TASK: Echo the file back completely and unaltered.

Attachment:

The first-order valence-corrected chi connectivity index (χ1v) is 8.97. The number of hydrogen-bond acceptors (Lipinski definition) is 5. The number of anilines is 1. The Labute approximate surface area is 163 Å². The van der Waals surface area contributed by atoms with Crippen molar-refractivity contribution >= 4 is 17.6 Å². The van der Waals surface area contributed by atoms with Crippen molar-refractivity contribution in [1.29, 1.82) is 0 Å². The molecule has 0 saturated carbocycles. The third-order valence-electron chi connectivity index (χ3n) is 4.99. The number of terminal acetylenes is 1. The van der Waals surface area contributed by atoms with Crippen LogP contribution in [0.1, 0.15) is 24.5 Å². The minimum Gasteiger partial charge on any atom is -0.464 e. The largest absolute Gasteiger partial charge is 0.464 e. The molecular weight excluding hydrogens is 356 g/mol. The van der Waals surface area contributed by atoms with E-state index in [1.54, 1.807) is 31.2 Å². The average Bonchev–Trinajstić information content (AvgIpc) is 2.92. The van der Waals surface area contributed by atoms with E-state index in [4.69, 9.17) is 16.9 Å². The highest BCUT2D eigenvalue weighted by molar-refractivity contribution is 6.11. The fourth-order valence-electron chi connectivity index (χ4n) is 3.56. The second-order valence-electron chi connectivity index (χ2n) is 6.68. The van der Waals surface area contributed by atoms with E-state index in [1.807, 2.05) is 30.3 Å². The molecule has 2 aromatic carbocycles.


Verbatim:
The first-order valence-corrected chi connectivity index (χ1v) is 8.97. The number of hydrogen-bond acceptors (Lipinski definition) is 5. The number of anilines is 1. The Labute approximate surface area is 163 Å². The van der Waals surface area contributed by atoms with Crippen molar-refractivity contribution >= 4 is 17.6 Å². The van der Waals surface area contributed by atoms with Crippen molar-refractivity contribution in [1.29, 1.82) is 0 Å². The molecule has 0 saturated carbocycles. The third-order valence-electron chi connectivity index (χ3n) is 4.99. The number of terminal acetylenes is 1. The van der Waals surface area contributed by atoms with Crippen LogP contribution in [0.1, 0.15) is 24.5 Å². The minimum Gasteiger partial charge on any atom is -0.464 e. The largest absolute Gasteiger partial charge is 0.464 e. The molecular weight excluding hydrogens is 356 g/mol. The van der Waals surface area contributed by atoms with E-state index in [1.54, 1.807) is 31.2 Å². The average Bonchev–Trinajstić information content (AvgIpc) is 2.92. The van der Waals surface area contributed by atoms with E-state index in [4.69, 9.17) is 16.9 Å². The highest BCUT2D eigenvalue weighted by molar-refractivity contribution is 6.11. The fourth-order valence-electron chi connectivity index (χ4n) is 3.56. The second-order valence-electron chi connectivity index (χ2n) is 6.68. The van der Waals surface area contributed by atoms with E-state index in [1.807, 2.05) is 30.3 Å². The molecule has 2 aromatic carbocycles.